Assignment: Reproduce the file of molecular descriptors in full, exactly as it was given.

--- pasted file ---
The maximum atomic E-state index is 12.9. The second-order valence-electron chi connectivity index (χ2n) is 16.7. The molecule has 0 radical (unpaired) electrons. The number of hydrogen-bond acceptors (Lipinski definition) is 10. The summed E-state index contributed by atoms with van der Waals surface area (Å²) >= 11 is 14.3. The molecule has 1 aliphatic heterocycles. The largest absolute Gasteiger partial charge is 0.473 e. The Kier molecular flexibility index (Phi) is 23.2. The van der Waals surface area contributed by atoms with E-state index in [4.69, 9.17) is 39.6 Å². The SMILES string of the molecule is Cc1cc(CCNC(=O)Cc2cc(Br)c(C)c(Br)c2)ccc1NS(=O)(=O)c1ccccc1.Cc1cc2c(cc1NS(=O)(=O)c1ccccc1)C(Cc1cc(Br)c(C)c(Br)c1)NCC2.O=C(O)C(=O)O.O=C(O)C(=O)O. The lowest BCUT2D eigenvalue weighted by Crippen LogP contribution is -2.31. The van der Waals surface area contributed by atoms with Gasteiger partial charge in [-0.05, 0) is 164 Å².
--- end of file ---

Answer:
The maximum atomic E-state index is 12.9. The second-order valence-electron chi connectivity index (χ2n) is 16.7. The molecule has 0 radical (unpaired) electrons. The number of hydrogen-bond acceptors (Lipinski definition) is 10. The summed E-state index contributed by atoms with van der Waals surface area (Å²) >= 11 is 14.3. The molecule has 1 aliphatic heterocycles. The largest absolute Gasteiger partial charge is 0.473 e. The Kier molecular flexibility index (Phi) is 23.2. The van der Waals surface area contributed by atoms with E-state index in [4.69, 9.17) is 39.6 Å². The SMILES string of the molecule is Cc1cc(CCNC(=O)Cc2cc(Br)c(C)c(Br)c2)ccc1NS(=O)(=O)c1ccccc1.Cc1cc2c(cc1NS(=O)(=O)c1ccccc1)C(Cc1cc(Br)c(C)c(Br)c1)NCC2.O=C(O)C(=O)O.O=C(O)C(=O)O. The lowest BCUT2D eigenvalue weighted by Crippen LogP contribution is -2.31. The van der Waals surface area contributed by atoms with Gasteiger partial charge in [-0.05, 0) is 164 Å².